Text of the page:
There can be dangers in good deals

The world is full of scams these days to the point that we often receive calls warning us via Caller ID that the call may be a scam call. Gone are the days when scams took the form of a man that looked like actor Frank Morgan of the “Wizard of Oz” selling adulterated alcohol as a cure for all ills from the back of a wagon and then scurrying out of town one step ahead of the sheriff.

Recently we received a call from a man purporting to represent out satellite TV provider offering a deal that was too good to ignore. The caller told me that we were candidates for big discounts, of almost 40%, on our monthly bill for two years. In addition, we would also receive five premium channels and NFL Sunday Ticket for free for the same period. When I asked him why they were being so generous, he replied that it was because the company was losing many customers to streaming services, other satellite providers and cable companies. That might be true but would any company doing business with the public admit they are in danger of bankruptcy or going out of business?

To reap these discounts and get a $100 VISA gift card all I had to do was pay the first four months of the discounted bill by 8 p.m. on that day. However, I couldn’t pay with a credit or debit card. It had to be an Apple Gift Card which I could procure at several local stores. The reason given for using the Apple card was that Apple was now a sponsor or something of my satellite provider. With that card in hand, I could call the “billing” department give them the card number and my discount code and we would get all that wonderful stuff.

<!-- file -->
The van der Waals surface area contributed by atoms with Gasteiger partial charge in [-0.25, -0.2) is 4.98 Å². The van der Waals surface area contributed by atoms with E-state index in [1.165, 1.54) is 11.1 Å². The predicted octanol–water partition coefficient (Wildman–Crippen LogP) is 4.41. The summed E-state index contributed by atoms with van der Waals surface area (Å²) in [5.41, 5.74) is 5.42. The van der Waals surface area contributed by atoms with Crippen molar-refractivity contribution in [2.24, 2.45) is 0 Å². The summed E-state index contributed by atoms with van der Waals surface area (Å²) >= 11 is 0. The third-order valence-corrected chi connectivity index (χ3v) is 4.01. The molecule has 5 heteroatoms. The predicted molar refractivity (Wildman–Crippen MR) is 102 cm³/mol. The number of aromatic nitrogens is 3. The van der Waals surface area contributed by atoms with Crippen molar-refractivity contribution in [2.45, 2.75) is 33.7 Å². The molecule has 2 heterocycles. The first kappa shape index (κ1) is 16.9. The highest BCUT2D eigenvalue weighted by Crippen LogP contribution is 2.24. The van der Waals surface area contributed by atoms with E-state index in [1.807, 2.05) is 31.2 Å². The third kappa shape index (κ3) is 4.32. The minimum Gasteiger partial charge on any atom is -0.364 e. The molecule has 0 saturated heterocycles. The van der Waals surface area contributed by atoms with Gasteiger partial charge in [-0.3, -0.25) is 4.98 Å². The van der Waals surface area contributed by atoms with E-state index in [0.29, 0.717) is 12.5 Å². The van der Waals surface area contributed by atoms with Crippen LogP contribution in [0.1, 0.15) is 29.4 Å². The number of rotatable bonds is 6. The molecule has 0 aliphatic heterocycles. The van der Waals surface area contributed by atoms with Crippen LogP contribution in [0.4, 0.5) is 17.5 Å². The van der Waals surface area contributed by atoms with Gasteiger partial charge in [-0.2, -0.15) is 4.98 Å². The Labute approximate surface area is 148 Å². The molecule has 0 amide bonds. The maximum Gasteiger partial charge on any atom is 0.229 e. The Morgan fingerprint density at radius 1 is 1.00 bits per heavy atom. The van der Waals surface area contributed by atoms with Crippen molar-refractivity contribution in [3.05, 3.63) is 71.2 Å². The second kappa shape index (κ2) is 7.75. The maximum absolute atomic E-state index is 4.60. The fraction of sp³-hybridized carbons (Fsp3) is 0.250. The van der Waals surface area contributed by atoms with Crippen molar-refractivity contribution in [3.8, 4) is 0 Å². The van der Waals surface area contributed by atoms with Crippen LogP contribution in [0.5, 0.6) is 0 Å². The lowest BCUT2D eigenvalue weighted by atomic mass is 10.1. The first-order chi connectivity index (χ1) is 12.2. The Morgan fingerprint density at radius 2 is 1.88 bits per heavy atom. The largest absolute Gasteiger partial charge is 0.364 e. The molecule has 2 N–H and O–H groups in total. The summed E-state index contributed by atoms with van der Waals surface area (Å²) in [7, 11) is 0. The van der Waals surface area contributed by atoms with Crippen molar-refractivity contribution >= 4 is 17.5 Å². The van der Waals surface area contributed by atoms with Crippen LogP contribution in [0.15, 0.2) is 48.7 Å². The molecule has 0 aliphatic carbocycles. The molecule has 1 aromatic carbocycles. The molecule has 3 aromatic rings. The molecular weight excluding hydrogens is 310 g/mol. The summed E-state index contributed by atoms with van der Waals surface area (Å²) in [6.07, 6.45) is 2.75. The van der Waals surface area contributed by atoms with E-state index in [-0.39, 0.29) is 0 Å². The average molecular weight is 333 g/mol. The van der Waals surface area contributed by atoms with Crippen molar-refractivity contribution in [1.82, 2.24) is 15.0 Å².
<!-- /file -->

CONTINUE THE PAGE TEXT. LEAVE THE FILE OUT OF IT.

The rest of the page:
His story about business being bad as the reason for the discounts had raised my suspicions but after being told I could only pay using a gift card was what started the alarm bells ringing. I remembered hearing stories of grandparents being called by a supposed officer of the court informing them that a grandchild, who did not want to let their parents to know, had been picked up for DWI or related offence and was being held awaiting payment of bail with the payment to be made only with a gift card.

I finished the call and then called my satellite TV provider where I was told that they had no such program underway and followed this with a call to the Federal Trade Commission to report the incident.

A call that I’ve had several times is where the caller says they are calling from Amazon and that they wanted to verify that I had recently made a large purchase on my Amazon account.

On both occasions the purchase was in the $900 range, an amount sure to get anyone’s attention. In both cases I replied that I had not made purchases in that amount and terminated the call and made a quick trip to my computer to verify that there was nothing in that amount on my Amazon account. After the first call I contacted Amazon Customer service to verify that no such purchase had been made and was told that this was a common scam to get credit card and Amazon account information.

In this internet age a lot of our personal data is more exposed to criminals than in the past. Back in medicine shows times the scam probably was about a bottle of a fake elixir costing 25 cents.

Now scammers go for big money and they often aim at senior citizens like myself thinking that we are na”ve and easily scammed and in a few cases that might be true. In today’s world we all have to be careful because scammers know no shame.

Finally, the Federal Trade Commission website gives guidelines on avoiding scams.

1. Scammers pretend to be from an organization we know like the IRS, Social Security, Amazon, or cable providers.

2. Scammers will tell you that there is a problem with a prize or an account and that they need to verify some information.

3. Scammers pressure you to act immediately sometimes with threat of legal action if you don’t

4. Scammers will tell you that you must pay in a specific way such as a gift card.

Sometimes it’s a crazy world out there and we wonder who to trust but if we remember the above guidelines, we won’t get scammed.

Thomas Kirkpatrick Sr. is a Silver Creek resident. Send comments to editorial@observertoday.com


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